Exelon has completely stopped work towards a new nuclear power plant in Victoria County, Texas, having gradually reduced its ambitions for the site over recent years.
Representing a new large reactor at an entirely new plant site, Exelon's Victoria project was one of the more exciting US new build proposals in 2008 when the company applied for a combined construction and operating licence (COL) from the Nuclear Regulatory Commission (NRC). Two years later, however, and the plummeting price of gas in the US had caused Exelon to reduce the scope of its application to an Early Site Permit (ESP) only.
Achieving an ESP means securing NRC approval for Victoria as a site generically suitable for a large nuclear power unit. Valid for 20 years, the ESP would have given Exelon a window of opportunity to supplement it with plans for a reactor already certified by the NRC as the basis for a COL that would lead to a new power plant.
Now, Exelon has withdrawn its ESP application, bringing "an end to all project activity." The company said, "The action is in response to low natural gas prices and economic and market conditions that have made construction of new merchant nuclear power plants in competitive markets uneconomical now and for the foreseeable future."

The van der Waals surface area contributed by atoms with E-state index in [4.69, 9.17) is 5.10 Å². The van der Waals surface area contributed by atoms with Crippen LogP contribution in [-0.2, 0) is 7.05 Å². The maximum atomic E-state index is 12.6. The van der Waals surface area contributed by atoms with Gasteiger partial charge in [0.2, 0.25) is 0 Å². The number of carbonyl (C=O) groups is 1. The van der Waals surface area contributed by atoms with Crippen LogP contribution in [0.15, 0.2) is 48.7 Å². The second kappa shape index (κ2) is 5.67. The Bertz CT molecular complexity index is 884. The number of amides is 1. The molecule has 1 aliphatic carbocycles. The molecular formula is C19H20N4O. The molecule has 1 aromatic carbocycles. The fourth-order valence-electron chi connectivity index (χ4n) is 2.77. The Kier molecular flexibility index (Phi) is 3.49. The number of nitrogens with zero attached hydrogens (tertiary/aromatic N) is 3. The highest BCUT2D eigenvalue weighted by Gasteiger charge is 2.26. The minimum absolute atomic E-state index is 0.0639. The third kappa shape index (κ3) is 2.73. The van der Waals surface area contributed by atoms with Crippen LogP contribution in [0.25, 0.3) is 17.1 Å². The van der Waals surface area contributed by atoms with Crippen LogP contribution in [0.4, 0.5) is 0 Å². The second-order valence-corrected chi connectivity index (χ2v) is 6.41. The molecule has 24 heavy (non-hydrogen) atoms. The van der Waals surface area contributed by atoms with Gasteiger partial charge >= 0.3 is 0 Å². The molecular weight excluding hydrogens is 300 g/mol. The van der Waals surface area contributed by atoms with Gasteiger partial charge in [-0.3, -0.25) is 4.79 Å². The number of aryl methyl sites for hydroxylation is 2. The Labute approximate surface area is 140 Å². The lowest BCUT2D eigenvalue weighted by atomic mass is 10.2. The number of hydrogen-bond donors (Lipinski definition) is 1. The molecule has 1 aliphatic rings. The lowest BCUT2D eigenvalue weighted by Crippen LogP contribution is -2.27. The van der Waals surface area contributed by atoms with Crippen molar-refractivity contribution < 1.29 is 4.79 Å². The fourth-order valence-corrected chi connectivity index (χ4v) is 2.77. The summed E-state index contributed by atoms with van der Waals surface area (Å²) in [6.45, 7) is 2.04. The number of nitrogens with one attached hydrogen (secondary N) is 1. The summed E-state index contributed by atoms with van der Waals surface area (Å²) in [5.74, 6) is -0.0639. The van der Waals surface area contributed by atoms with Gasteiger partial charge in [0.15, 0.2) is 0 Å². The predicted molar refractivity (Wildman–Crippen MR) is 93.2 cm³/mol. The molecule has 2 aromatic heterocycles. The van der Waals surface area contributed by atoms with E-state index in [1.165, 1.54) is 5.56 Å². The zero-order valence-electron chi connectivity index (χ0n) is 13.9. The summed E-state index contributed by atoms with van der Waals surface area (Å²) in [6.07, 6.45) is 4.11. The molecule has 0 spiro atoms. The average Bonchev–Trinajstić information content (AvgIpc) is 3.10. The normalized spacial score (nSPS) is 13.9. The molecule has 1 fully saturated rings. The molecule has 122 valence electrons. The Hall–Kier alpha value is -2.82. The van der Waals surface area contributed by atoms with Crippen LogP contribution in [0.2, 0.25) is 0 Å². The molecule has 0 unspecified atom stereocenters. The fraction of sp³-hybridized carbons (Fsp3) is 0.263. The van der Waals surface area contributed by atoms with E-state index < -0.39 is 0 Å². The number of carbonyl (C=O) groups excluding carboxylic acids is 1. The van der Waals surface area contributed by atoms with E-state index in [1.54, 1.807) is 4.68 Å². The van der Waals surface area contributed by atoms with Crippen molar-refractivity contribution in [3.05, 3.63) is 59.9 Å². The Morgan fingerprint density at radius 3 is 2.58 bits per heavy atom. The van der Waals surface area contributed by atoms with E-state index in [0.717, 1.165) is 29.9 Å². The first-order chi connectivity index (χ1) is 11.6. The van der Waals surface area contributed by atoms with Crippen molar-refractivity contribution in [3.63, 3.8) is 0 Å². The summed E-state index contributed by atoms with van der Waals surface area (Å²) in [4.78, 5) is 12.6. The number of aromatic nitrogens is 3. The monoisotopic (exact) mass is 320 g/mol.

|Historic prices and future scenarios for the US gas market
(Image: Energy Information Administration)
In 2007, when Exelon was pursuing nuclear build at Victoria, the wholesale price of gas was at a high of about $10 per million Btu. Now the Energy Information Administration predicts prices below $8 per million Btu until 2035, despite its "considerable uncertainty regarding the size of the economically recoverable shale gas reserves." Accordingly, many nuclear projects from the mid-2000s push are moving slowly through licensing. Some will be realised: pairs of AP1000 units are well under way at Vogtle and Summer, while a unit is being completed at Watts Bar - all of these on a non-merchant utility basis.
Exelon recently merged with Constellation Energy and now boasts generating capacity of some 35,000 MWe. Some 19,000 MWe of this comes from 22 nuclear reactors, making Exelon's one of the lowest carbon generation fleets in the world.
Researched and written
by World Nuclear News